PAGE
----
Samuel Taylor Coleridge 1772-1834
Samuel Taylor Coleridge was an English poet, best known in his time as a literary critic and philosopher. He was immensely influential in English literature as one of the founders of the English Romantic Movement and when one talks about ‘the Romantic poets,’ it’s Coleridge’s name that springs to mind.
As a young man Coleridge met another young poet, William Wordsworth, and his sister Dorothy. That meeting led to a poetic partnership that was to change the face of English poetry. They collaborated on a project, a book of poems titled Lyrical Ballads, to which they each contributed poems. It was a deliberate attempt to move away from the mannered poems of the time and to write poems in simple, everyday language. The collection had a spectacular influence on the future of English poetry.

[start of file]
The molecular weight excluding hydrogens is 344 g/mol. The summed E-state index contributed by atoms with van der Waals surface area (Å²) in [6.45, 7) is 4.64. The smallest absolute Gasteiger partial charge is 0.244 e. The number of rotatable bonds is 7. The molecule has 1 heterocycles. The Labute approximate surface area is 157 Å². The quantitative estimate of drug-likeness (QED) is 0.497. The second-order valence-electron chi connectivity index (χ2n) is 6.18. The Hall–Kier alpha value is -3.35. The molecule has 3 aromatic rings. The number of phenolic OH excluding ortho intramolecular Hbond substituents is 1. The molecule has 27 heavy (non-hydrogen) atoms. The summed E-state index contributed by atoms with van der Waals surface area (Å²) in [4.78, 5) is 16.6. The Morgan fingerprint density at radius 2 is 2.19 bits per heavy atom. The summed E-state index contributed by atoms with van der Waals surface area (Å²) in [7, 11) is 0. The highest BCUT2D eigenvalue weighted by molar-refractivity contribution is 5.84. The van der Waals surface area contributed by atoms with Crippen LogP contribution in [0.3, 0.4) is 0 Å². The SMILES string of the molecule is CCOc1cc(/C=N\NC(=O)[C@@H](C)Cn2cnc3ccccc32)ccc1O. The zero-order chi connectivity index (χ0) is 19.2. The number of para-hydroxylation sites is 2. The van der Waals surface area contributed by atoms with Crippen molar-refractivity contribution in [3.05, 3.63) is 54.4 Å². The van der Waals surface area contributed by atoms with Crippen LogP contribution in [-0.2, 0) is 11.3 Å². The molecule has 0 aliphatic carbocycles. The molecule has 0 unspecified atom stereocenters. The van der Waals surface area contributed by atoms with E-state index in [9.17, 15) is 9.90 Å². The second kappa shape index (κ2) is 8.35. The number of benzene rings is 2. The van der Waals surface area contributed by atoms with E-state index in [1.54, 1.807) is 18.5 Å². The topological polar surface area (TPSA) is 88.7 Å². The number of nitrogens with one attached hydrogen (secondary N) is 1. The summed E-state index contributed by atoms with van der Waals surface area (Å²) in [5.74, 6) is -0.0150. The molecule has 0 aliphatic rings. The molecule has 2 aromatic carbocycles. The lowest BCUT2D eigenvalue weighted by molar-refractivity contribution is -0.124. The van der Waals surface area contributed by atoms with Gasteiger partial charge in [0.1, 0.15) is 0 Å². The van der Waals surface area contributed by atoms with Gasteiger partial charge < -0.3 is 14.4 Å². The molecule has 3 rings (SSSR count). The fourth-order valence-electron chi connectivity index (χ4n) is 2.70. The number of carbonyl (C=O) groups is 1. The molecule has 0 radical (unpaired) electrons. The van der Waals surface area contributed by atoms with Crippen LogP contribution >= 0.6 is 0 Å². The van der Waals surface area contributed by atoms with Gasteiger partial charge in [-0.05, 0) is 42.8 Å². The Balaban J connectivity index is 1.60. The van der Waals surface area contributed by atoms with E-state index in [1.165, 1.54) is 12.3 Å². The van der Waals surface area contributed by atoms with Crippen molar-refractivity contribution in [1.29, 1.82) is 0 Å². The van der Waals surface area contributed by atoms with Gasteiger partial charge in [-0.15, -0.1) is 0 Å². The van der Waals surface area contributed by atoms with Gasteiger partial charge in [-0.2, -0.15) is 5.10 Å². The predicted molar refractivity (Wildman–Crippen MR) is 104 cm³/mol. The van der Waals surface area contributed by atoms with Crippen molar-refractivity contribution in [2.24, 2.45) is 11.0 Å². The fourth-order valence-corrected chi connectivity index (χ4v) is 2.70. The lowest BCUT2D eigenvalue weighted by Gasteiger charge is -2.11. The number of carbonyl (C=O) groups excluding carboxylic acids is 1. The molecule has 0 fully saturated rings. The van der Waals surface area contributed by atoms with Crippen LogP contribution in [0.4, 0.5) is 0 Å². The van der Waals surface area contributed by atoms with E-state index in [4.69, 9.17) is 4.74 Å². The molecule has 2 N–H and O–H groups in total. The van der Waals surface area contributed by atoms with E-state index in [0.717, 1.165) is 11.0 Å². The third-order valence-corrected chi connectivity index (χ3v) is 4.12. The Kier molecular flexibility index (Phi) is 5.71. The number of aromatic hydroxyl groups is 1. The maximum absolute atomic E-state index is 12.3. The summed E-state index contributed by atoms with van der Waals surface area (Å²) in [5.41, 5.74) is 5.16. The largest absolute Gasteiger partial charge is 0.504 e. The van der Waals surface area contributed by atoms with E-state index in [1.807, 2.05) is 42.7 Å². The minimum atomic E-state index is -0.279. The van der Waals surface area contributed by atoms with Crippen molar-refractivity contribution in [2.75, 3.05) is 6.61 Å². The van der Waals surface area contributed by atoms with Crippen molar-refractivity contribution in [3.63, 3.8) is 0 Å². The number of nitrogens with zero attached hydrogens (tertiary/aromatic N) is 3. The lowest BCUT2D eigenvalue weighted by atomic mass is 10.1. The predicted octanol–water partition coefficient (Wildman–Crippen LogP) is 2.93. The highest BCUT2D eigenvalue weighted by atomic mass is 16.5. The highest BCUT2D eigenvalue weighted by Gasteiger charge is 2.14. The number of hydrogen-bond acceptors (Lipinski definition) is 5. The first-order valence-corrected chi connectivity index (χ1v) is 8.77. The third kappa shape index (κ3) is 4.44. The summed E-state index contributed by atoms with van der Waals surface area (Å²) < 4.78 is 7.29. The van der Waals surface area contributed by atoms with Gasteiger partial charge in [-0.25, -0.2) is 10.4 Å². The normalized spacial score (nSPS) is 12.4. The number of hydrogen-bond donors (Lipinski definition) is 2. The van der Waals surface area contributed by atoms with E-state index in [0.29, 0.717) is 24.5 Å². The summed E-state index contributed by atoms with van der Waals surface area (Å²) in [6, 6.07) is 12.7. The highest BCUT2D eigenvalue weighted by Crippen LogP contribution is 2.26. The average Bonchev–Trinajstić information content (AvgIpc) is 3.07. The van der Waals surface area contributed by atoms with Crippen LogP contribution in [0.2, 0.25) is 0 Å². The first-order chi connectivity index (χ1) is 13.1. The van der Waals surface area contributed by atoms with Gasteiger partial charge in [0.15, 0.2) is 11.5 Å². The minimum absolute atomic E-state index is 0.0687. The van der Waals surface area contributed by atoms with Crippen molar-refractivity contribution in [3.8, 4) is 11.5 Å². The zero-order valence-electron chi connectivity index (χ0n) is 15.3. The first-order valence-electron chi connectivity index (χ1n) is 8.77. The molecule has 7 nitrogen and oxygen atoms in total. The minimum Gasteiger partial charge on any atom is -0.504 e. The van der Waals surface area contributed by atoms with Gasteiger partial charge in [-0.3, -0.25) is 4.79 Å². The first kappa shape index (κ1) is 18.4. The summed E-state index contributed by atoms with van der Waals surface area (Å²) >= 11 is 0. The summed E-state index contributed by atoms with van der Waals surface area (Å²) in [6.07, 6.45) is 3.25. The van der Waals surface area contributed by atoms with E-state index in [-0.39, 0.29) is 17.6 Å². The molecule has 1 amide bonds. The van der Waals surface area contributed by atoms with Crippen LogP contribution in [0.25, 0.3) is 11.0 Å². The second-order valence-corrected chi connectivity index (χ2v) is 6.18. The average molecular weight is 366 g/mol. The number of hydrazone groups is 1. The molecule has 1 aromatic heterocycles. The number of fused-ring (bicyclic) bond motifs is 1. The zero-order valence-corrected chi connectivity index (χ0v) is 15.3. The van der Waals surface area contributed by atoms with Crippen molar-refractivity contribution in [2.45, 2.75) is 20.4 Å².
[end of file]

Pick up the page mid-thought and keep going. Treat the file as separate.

Two of Coleridge’s poems, The Rime of the Ancient Mariner and Kubla Khan are possibly the two most famous poems in the English language. Everyone who has ever studied English poetry will have encountered them. Although not so well-known, several of his other poems are equally fine.
Coleridge was not only a poet – he was an academic and intellectual and wrote on several philosophical subjects. His most famous prose work is Biographia Literaria, a literary autobiography which is still used in universities as a textbook of literary criticism and analysis.
Coleridge suffered for most of his adult life from depression. He sank into opium addiction and died in Highgate aged fifty-two.